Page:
Sat, March 02, 2024

Pick your priorities rather than trying to balance everything, panelists advise women leaders

It’s impossible for female business leaders to balance the many hats they wear as professionals, wives, and mothers, just to name a few. That was the opinion offered by Dr. Patrice Buckner Jackson, founder and facilitator of EduCare Training and Consulting, LLC at the Augusta Metro Chamber of Commerce’s March Women in Business program.

“You’ll never have a balance,” said Jackson, affectionately known as Dr. PBJ. “Give yourself permission to be in the priority of the moment.”

She was one of three panelists along with Kim Evans, Executive Director of the Boys & Girls Clubs of Greater Augusta, and Collette D’Antignac, Associate Vice President and retail banking manager for Security Federal Bank. The panel discussed a variety of topics, such as work-life balance, receiving constructive criticism, leadership styles, and leaving a legacy for future female business leaders.

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Jackson said she plays many roles, including wife, mother, and consultant, but she put those other roles aside to speak to the program’s attendees. D’Antignac agreed and said prioritization is essential.

“Be intentional and decide what’s most important,” she said. “There’s a season for everything, and saying no is OK.”

Collette D’Antignac, Kim Evans, and Patrice Jackson offered advice to women business leaders at the Women in Business program.

Evans has a unique way of maintaining a work-life balance. She has many unused vacation days, but she said she only takes about a week off each year and usually ends up working that week.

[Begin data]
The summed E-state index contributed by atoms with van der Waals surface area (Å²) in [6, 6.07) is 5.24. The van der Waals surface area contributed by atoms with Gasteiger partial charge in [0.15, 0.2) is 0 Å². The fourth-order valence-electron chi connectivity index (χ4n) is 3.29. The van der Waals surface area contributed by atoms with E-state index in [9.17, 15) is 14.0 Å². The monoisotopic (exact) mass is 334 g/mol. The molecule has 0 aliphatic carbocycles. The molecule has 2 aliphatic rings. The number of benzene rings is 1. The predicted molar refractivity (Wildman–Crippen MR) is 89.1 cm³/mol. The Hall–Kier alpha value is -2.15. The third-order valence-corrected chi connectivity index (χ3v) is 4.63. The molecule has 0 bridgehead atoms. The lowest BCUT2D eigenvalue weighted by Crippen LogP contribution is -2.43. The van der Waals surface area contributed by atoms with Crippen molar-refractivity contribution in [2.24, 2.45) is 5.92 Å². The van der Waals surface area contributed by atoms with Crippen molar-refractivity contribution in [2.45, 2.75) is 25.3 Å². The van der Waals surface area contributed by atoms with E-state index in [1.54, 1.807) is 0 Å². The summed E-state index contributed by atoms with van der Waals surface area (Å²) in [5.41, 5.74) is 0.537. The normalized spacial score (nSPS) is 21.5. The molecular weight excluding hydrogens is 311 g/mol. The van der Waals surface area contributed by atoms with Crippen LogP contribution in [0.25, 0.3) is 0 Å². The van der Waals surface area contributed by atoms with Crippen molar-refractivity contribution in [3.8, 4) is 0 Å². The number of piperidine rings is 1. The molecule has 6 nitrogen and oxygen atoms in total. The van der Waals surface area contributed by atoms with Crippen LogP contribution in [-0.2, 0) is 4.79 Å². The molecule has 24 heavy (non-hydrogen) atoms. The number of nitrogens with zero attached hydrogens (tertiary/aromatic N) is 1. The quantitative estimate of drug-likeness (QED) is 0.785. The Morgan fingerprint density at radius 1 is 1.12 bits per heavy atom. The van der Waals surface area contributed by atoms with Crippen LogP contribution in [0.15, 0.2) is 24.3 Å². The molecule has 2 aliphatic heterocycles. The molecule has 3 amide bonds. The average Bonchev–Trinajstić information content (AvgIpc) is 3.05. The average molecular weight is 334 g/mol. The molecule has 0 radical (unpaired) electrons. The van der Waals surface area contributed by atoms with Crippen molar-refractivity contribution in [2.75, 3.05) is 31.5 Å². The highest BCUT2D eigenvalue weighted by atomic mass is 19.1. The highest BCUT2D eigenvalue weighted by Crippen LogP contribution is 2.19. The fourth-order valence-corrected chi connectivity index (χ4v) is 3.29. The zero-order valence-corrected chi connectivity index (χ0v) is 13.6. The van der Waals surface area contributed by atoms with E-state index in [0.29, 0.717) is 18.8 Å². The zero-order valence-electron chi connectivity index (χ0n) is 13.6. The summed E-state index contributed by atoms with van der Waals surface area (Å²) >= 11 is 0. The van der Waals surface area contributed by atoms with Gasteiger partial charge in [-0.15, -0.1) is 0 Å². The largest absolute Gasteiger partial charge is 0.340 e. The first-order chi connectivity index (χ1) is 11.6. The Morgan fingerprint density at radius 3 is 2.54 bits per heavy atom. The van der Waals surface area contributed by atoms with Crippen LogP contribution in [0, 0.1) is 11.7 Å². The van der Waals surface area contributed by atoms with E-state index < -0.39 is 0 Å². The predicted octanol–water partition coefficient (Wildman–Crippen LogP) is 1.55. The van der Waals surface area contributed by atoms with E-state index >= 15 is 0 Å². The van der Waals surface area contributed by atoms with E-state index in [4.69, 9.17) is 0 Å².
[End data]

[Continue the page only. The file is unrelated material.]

“I have a very busy schedule, so I try to tag fun stuff onto my business trips,” she said.

Evans often invites family and friends to join her on these trips to various states, including California and New York.

The panelists also discussed leadership styles. D’Antignac uses the situational leadership model, a flexible approach that varies based on each unique business situation and employee need. She believes in coaching her employees frequently and recalled how sensitive she used to be when others offered her constructive criticism.

“Consider feedback as a gift, and use it as ammunition to get better,” D’Antignac said.

Jackson provided an example of situational leadership from her time as dean of students at Georgia Southern University. In 2015, five GSU nursing students were killed in a car accident. Augusta University President Dr. Brooks Keel was the university’s president at the time.

“He led by asking, ‘Patrice, have you eaten today?’” she said. “He wanted to support us rather than stepping on stage as president.”

D’Antignac believes in adjusting her leadership style to each employee’s unique needs, while Evans said she takes the same approach with all her employees.

“I treat them the way they want to be treated,” she said.

For Evans, how she treats herself is equally important.

“I have no negative self-talk at all, so for any of you women who do that, stop it,” she said. “I never felt like I didn’t belong in a space.”

Jackson and Evans both discussed the importance of creating a path for the next generation of businesswomen. Jackson said if a woman is in a leadership role, it’s because she deserves to be there, but Evans offered a different perspective.

“Show up, open the door and get out of the way,” she said.

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